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» mice, microbiology and neuroscience

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image: Protective Phages

Protective Phages

By | May 20, 2013

Viruses that attack bacteria may be an important component of our gut microbiota.

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image: Watching the Brain Remember

Watching the Brain Remember

By | May 16, 2013

For the first time, researchers visualize zebrafish memory retrieval in real time.

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image: Clock Genes Linked to Depression

Clock Genes Linked to Depression

By | May 15, 2013

Patients with major depressive disorder appear to have malfunctioning circadian rhythms, which could lead researchers to new avenues for treatment.

12 Comments

image: Scientists Discuss BRAIN Initiative

Scientists Discuss BRAIN Initiative

By | May 13, 2013

Last week brought scientists one step closer to outlining a plan for the massive government-funded project.  

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image: Blood Protein Rejuvenates Aging Heart

Blood Protein Rejuvenates Aging Heart

By | May 10, 2013

A molecule found only in the blood of young mice dramatically reverses thickening and stiffening of the heart muscle in old mice.

10 Comments

image: Week in Review: May 6 – 10

Week in Review: May 6 – 10

By | May 10, 2013

Telomeres and disease; Wolbachia-infected mosquitoes may fight malaria; bat tongue mops nectar; newly sequenced genomes

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image: The Neurobiology of Individuality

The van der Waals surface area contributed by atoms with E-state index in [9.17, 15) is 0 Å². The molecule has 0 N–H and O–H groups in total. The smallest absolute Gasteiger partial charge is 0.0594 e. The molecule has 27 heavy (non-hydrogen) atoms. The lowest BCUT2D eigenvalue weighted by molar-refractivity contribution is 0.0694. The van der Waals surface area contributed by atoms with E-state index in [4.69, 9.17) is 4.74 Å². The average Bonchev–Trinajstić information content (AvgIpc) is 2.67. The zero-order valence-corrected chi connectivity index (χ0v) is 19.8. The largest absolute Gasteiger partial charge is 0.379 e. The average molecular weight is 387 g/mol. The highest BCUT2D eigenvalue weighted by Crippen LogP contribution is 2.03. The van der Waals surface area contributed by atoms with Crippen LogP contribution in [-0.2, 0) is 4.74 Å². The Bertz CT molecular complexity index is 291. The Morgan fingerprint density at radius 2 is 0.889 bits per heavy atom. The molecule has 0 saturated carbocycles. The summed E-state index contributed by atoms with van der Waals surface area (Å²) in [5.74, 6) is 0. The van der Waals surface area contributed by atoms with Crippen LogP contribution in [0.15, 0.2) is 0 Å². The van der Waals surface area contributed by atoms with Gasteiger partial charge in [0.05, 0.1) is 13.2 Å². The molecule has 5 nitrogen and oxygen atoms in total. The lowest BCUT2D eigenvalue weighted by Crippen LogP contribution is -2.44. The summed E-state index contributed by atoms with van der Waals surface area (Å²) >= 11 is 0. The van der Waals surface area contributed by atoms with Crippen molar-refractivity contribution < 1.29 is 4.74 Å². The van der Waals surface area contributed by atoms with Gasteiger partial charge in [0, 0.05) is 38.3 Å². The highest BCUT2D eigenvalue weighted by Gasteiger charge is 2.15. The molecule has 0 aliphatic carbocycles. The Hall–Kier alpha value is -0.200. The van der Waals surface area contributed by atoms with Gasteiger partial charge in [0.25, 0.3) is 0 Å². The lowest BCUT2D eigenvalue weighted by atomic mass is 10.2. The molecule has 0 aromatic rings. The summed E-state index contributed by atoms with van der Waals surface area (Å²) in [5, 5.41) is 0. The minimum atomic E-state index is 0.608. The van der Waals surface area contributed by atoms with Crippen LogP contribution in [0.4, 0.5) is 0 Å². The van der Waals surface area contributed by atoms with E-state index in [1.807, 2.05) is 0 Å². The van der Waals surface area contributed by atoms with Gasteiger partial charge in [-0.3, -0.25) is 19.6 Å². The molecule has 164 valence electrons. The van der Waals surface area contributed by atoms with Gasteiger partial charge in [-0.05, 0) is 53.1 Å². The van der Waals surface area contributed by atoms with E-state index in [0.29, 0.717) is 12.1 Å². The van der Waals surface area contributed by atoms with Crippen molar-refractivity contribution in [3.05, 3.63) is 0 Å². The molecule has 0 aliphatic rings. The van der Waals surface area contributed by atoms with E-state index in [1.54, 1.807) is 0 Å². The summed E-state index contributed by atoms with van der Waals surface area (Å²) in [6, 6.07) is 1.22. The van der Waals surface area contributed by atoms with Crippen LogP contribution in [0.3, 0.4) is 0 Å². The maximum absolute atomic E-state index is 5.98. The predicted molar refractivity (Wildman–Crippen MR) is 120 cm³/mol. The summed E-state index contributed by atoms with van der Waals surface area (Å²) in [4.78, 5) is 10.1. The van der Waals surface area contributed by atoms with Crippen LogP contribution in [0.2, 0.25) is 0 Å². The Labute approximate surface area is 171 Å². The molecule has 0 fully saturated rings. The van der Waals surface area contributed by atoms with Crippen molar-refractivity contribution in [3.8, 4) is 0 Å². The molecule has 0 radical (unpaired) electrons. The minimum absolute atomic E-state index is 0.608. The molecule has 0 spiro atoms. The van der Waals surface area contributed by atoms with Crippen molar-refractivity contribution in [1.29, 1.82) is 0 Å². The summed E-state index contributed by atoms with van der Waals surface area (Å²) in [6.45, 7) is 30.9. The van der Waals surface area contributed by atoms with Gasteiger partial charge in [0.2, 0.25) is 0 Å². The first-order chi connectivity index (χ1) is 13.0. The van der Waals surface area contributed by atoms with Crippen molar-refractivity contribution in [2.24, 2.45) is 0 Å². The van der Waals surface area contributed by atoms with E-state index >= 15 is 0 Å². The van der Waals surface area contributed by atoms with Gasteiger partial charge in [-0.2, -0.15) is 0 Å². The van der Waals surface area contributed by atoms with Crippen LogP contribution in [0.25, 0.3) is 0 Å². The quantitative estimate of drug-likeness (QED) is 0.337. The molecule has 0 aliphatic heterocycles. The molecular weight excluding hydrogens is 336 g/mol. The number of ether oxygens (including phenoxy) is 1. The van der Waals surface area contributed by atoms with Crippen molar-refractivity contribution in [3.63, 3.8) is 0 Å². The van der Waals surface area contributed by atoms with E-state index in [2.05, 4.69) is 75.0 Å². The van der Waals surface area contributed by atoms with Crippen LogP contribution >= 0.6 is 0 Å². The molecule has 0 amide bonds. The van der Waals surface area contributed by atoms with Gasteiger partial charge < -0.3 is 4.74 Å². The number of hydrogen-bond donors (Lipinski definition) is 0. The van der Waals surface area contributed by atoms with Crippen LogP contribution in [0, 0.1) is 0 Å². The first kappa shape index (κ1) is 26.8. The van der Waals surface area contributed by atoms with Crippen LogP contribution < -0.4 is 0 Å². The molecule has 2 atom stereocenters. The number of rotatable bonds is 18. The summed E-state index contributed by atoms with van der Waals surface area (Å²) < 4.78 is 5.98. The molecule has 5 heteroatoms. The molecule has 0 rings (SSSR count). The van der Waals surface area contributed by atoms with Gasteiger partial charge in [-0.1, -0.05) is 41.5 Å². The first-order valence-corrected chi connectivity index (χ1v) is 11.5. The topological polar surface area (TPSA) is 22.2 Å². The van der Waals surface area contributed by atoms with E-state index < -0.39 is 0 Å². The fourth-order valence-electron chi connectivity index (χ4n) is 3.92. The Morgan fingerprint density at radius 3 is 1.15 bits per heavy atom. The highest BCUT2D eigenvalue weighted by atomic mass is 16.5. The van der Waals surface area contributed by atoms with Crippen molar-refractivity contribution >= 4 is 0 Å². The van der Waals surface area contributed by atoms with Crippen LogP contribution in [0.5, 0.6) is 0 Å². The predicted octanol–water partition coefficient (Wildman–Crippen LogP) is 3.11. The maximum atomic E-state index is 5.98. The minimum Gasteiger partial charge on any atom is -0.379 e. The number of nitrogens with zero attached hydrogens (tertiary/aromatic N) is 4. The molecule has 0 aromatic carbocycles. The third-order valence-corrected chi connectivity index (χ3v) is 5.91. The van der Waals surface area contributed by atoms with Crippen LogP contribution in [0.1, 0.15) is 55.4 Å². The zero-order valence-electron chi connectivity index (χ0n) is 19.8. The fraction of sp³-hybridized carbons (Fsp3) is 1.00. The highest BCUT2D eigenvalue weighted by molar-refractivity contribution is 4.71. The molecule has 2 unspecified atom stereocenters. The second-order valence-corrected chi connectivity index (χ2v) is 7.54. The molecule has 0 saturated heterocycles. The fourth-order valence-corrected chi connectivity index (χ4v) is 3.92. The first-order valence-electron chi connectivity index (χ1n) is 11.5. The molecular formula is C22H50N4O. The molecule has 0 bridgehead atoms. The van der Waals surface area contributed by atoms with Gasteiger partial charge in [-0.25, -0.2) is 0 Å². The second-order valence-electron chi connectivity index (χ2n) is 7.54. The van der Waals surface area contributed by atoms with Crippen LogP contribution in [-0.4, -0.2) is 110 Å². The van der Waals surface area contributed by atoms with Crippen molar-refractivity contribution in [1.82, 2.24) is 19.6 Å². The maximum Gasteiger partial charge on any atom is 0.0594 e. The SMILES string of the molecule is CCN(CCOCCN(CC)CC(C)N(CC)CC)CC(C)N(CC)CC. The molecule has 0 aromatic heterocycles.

The Neurobiology of Individuality

By | May 9, 2013

Mice that explore more have higher levels of neurogenesis, suggesting a link between experience, brain plasticity, and the emergence of distinct personalities.

5 Comments

image: Week in Review: April 29 – May 2

Week in Review: April 29 – May 2

By | May 3, 2013

The brain’s role in aging; tracking disease; understanding the new flu virus; no autism-Lyme link; one drug’s journey from bench to bedside

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image: Brain Is Command Center for Aging

Brain Is Command Center for Aging

By | May 1, 2013

Inflammation in the hypothalamus may induce degeneration in tissues throughout the body.

3 Comments

image: Bacterial Conduit

Bacterial Conduit

By | May 1, 2013

Desulfobulbaceae bacteria were recently discovered to form centimeter-long cables, containing thousands of cells that share an outer membrane.

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